Proceedings 33        22 April 1993

Was There A Technological Decline and Fall of The Roman Empire?: by Dennis Simms


Although there was a long continued disintegration of urban culture in the Western Roman Empire, a question hardly considered in most histories of the period is what effects this had upon the technological infra-structure? Was there continuity? Or was there a sharp break - a technological decline and fall? Or paradoxically was there continuity in the sense that the Romans were so backward? The answers are crucial to the question Who created Prometheus? the modern world and our need to bind him. [B.Russell, Portraits from memory.] Was it really the very early Middle Ages, the so-called Dark Ages, as Lynn White suggested? Was it the whole medieval period, as Jean Gimpel has argued? Or was the true inspiration from the Romans and, as always, behind them, the Greeks?

Roman Technology

In order to determine what might have been lost, it is first necessary to discover what was there. Unfortunately, there is no comprehensive list. That produced by Duval was [Daumas, History of Technology and Invention,] included those inherited, perfected and developed from the Hellenistic Civilization, those borrowed, perfected and developed from barbarians, mainly from Gaul and those that originated in the Roman period regardless of their origin or originator. Despite his lengthy catalogue, Duval thought his list too short. It is. Moreover, his definition is too restrictive; it does not consider Roman knowledge of industrial and other technologies, only their techniques and tools. Even more importantly, his listing misses the consequences or importance of the technologies and their effects on Roman civilisation. In fact, it omits the main Roman contribution to technology.

As Donald Hill [late member of this Society] put it succinctly, the Romans were the greatest civil engineers of ancient times. As J.B.Ward-Perkins concluded, they brought about a revolution in architecture. As J.P.Olesen demonstrated, they took over and maintained the art of water-lifting technology of the Ptolemies. They developed mining on a magnificent scale and advanced metallurgy. The transport of corn by sea to feed Rome was produced by a splendidly organised system: it was backed a set of inventions aimed at improving the essential shipping trade: the anchor, the lateen sail, artemon and spritsail and rudder, harbours, breakwaters and other harbour works, including artificial ports, lighthouses with mirrors, dry docks and dikes. They drained the Pontine Marshes by c.160 BCE, they mastered tunnelling, they protected Rome from flooding, (better than the Popes); they could turn the course of rivers. The managed water supply in Rome was a triumph. They began to mechanise craft industries, notably oil, wine, blown-glass and pottery. The application of window glass to barracks was remarkably quick. Their towns had proper planning arrangements; they had drainage and clean water supplies. Houses had double floors to protect them against damp, with walls that allowed hot air to circulated. Refuse was banned from the streets. The average size of cattle, sheep and horses in many centres increased under Roman rule. The great landowners adopted a kind of cart with saw-tooth blades to thresh the corn and in Northern Gaul, the Vallus, a rude ox-powered reaping machine.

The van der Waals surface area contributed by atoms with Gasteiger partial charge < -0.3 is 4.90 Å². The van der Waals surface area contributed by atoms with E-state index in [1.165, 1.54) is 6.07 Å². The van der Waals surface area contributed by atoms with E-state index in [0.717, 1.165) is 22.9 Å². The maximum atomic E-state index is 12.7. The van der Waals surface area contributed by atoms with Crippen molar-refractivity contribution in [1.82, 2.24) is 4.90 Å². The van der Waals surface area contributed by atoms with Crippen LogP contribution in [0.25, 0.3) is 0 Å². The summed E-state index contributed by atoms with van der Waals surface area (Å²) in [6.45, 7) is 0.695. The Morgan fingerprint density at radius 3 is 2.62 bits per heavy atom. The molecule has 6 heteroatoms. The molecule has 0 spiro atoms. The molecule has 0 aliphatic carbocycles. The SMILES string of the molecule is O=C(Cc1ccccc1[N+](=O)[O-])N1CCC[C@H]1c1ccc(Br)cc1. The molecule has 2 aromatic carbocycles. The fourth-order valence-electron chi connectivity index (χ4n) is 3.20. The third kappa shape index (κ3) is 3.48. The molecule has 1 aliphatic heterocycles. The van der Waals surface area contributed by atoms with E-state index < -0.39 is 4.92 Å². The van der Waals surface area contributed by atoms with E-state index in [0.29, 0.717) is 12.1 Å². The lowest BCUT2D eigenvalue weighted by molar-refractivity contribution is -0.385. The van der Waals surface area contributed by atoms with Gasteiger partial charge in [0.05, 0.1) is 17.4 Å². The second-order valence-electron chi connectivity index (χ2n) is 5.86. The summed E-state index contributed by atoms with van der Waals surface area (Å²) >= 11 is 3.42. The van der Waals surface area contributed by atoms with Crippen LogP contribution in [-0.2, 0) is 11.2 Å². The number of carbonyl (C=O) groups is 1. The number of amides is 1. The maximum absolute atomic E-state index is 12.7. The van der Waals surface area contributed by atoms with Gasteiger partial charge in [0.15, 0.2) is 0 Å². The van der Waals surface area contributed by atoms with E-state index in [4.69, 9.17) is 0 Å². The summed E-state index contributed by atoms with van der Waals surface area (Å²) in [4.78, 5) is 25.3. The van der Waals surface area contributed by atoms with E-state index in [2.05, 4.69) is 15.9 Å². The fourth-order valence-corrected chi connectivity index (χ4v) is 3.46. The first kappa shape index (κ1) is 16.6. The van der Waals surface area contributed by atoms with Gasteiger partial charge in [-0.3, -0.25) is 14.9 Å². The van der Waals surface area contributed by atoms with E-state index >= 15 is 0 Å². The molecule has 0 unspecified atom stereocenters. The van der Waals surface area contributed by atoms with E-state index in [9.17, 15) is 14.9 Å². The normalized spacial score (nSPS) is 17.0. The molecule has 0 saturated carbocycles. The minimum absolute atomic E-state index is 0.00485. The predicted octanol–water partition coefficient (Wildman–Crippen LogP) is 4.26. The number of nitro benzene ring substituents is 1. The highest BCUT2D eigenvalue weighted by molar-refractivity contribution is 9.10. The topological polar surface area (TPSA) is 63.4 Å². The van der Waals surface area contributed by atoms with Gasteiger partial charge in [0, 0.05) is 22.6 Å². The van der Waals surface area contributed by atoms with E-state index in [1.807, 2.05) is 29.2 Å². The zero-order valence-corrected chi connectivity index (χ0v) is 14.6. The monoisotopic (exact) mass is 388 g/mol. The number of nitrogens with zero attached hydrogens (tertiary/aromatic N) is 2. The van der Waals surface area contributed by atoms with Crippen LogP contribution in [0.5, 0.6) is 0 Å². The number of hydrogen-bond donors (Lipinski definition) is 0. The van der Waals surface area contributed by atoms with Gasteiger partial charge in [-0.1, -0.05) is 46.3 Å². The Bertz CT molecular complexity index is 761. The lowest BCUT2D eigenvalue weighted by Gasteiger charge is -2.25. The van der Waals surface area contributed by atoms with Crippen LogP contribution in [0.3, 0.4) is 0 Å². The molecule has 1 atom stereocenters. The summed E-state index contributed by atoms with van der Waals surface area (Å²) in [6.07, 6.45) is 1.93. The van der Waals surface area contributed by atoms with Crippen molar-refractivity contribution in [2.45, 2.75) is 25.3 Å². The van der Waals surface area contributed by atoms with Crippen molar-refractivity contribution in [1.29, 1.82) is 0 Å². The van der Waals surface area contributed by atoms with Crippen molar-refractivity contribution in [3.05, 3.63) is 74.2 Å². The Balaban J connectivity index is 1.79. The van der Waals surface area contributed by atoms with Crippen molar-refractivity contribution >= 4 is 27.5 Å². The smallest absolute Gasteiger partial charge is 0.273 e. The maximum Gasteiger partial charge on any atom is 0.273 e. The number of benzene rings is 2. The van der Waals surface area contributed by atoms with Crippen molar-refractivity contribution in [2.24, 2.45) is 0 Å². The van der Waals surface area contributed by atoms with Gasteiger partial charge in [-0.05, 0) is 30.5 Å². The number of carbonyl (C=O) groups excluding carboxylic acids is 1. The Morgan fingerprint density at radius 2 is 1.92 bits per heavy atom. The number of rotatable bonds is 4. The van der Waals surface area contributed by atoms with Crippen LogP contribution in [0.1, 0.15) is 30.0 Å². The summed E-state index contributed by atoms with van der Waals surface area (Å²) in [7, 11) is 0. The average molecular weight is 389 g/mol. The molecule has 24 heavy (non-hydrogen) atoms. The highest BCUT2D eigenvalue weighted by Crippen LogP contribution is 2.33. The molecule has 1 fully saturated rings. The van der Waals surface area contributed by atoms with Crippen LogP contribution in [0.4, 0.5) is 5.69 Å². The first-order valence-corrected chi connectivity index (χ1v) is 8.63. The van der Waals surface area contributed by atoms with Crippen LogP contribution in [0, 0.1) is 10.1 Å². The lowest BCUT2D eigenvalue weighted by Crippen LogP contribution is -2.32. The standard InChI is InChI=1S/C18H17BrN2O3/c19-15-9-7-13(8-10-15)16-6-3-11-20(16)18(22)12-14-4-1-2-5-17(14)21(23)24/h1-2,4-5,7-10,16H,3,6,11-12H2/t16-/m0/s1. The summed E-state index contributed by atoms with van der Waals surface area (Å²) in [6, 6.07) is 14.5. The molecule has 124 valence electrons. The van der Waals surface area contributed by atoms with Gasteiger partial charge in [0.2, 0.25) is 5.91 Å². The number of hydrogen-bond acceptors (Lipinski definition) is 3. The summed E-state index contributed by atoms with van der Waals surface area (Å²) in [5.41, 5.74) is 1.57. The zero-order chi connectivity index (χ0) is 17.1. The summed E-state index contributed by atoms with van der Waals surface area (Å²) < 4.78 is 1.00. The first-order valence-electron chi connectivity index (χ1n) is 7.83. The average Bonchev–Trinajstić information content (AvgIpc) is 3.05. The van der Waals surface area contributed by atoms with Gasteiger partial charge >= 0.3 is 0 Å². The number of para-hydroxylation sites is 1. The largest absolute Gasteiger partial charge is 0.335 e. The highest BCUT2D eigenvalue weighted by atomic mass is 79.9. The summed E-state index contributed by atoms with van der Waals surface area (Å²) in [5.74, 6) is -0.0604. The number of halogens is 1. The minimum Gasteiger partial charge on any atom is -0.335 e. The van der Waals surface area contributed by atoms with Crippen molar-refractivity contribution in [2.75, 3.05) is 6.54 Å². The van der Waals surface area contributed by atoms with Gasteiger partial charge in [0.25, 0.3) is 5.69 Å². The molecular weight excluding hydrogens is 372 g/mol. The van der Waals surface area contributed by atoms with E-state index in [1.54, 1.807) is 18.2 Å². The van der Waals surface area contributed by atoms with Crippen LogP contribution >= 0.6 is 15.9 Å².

The Romans combined administrative with scientific and technical innovations: the Julian Calendar, Building Regulations and Fire-fighting systems. The invention of parchment that augmented the supply of papyrus was vital to the effective administration of the State, just as the reform of the calendar was necessitated by the needs of a fundamentally agricultural society. The Barbegal Mills met the demand for a large and regular supply of flour from the Roman garrison and the local population of Arles. It demonstrated their technological ability to create and run a large complex system. The large scale building programme devised by Agrippa, and encouraged by Augustus, coincided not merely with a substantial number of innovations, but also their application in buildings and their construction. Such a programme could very well have led to a shortage of skilled labour, which in its turn would stimulate innovation, just as the late Jean Gimpel found that the demands of the cathedral builders were to do. This is but one example of how crucial technology was to the maintenance of the state: the transport of corn from Egypt to Rome, the exploitation of the mines, the creation and maintenance of the infra structure and its administrative systems. Other changes, such as the development of larger-scale production units in cities, as opposed to those on the big estates or those under the direct control of the army, would have demanded social changes, so it is likely that the ruling class would have suppressed these. Thus almost all advances in the Roman period are linked with the State and very particularly with the Army: the introduction of window-glass in Roman army camps and new ways of building roads, bridges, sewers, so creating and improving its infra-structure. Other innovations spread within the security of the State; e.g., the comparatively rapid spread of the products of the discovery of glass blowing led to a plentiful supply of glass vessels. Barbegal was certainly, and the marble saw-mill at Trier likely to be, established by State officials. The winnowing machine in Northern Gaul was the result of the great landowners, and the Emperor was a great landowner, recognising its labour-saving advantages

Generalising, the Roman State and its Enterprises, like its predecessors, probably provided the main thrust for the likelihood of an innovation appearing and being applied.  My central proposition is therefore that the Romans had achieved a very considerable level of technological competence indeed. Almost all this vanished in the West.